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Book Review: Seeing like a Feminist

Title: Seeing like a Feminist
Author: Nivedita Menon
Year of publication: 2012

Feminist politics is complex, critical and contains a pattern of innumerable structures – just like the patriarchy it opposes. At the same time, being a feminist living in a patriarchal society comes with its own set of complications – from being labeled a man hater to questioning your own beliefs. Nivedita Menon’s book published jointly by Zubaan Publications and Penguin Books – speaks of all this and more. What is both insightful and humbling about Menon’s style is her sheer lucidity, which makes this book simple yet powerful, ridden with modern examples (like the ban on the Burkha in France) yet historical (like the existence of the stereotypical gendered colours of pink and blue having swapped genders only 50 years ago!)

Having been both a student and a professor at Delhi University, Menon connects patriarchy’s several structures and weaves them into a chain of thought that will not let you put this book down. Seeing like a Feminist starts with the concept of nude make up – make up that makes one look ‘natural’ and draws an analogy of the same with the present social order – which goes through the most painful rites and rituals only to finally move towards the natural order of things. She explains patriarchy through many such interesting insights and anecdotes, going through what it is to be a feminist, feminism’s relationship with family, love and marriage. She talks about bodies – what it is to be feminine and masculine and how these are mere social constructs and how these associate with sexuality. Menon’s take on today’s feminism is beautifully seasoned with the history of feminism in India; it’s associations with formal structures like law and historical ones like caste. She quotes several scholars, writers, writes extensively about contemporary movements, gets into the specifics of the Indian Penal Code, and yet, never once, does her writing make you feel like you’re reading a piece of academic work.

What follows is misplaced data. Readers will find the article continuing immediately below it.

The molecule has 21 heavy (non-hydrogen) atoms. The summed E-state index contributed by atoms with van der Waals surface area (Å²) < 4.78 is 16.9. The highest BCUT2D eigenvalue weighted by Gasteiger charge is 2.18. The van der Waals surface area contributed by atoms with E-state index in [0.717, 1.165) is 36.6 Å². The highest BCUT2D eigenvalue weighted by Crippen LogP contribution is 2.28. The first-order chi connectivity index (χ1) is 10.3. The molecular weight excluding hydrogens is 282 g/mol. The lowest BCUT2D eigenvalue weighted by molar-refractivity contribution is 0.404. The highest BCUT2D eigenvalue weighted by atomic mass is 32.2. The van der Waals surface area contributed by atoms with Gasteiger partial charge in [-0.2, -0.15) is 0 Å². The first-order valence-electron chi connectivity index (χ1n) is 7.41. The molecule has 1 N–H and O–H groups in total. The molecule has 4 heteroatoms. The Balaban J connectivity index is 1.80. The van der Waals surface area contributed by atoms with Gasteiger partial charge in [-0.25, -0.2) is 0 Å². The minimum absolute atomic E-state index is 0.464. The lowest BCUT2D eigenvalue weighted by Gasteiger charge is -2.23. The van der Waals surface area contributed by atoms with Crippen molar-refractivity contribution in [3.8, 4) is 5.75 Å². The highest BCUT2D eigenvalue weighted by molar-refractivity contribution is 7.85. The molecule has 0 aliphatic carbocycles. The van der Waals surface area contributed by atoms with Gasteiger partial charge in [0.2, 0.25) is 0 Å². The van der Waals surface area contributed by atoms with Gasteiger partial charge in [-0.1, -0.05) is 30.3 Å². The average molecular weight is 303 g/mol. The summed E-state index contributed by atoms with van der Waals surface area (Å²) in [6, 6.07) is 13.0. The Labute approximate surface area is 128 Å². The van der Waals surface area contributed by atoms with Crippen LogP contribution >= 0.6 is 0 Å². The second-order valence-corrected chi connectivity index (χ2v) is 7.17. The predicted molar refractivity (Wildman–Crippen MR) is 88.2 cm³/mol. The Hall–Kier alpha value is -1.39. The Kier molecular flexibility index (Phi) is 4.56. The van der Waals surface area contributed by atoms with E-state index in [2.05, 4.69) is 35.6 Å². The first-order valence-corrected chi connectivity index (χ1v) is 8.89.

Feminism, for Menon, ‘’is not about a movement of final triumph over patriarchy, but about the gradual transformation of the social field- so decisively- that old markers shift forever.’’ This book is a brilliant read for anyone who wishes to understand feminism as a political ideology, along with its influences on informal and complex structures that makes up today’s conflicted society. Seeing like a Feminist is bold, thought through and in many parts – contrary to what is expected of feminism – very, very entertaining.



Bani’s love for books, people, travel and writing defines who she is and everything she does. An idealist at heart and a student of political science, she wishes to accomplish some fantastic journalistic work in her lifetime.


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